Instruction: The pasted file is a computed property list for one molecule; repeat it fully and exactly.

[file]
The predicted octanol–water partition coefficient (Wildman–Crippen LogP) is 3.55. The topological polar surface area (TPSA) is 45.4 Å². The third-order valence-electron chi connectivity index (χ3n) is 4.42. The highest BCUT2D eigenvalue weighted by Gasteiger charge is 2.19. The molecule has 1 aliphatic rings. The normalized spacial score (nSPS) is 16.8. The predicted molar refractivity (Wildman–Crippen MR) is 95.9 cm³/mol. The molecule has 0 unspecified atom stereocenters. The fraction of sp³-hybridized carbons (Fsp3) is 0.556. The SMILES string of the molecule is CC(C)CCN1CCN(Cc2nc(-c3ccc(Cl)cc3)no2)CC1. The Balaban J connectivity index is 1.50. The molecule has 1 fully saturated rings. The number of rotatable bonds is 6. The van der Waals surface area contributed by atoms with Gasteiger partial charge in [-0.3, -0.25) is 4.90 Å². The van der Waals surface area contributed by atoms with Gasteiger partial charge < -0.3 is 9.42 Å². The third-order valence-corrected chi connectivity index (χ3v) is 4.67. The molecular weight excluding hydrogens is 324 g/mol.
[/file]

The predicted octanol–water partition coefficient (Wildman–Crippen LogP) is 3.55. The topological polar surface area (TPSA) is 45.4 Å². The third-order valence-electron chi connectivity index (χ3n) is 4.42. The highest BCUT2D eigenvalue weighted by Gasteiger charge is 2.19. The molecule has 1 aliphatic rings. The normalized spacial score (nSPS) is 16.8. The predicted molar refractivity (Wildman–Crippen MR) is 95.9 cm³/mol. The molecule has 0 unspecified atom stereocenters. The fraction of sp³-hybridized carbons (Fsp3) is 0.556. The SMILES string of the molecule is CC(C)CCN1CCN(Cc2nc(-c3ccc(Cl)cc3)no2)CC1. The Balaban J connectivity index is 1.50. The molecule has 1 fully saturated rings. The number of rotatable bonds is 6. The van der Waals surface area contributed by atoms with Gasteiger partial charge in [-0.3, -0.25) is 4.90 Å². The van der Waals surface area contributed by atoms with Gasteiger partial charge < -0.3 is 9.42 Å². The third-order valence-corrected chi connectivity index (χ3v) is 4.67. The molecular weight excluding hydrogens is 324 g/mol.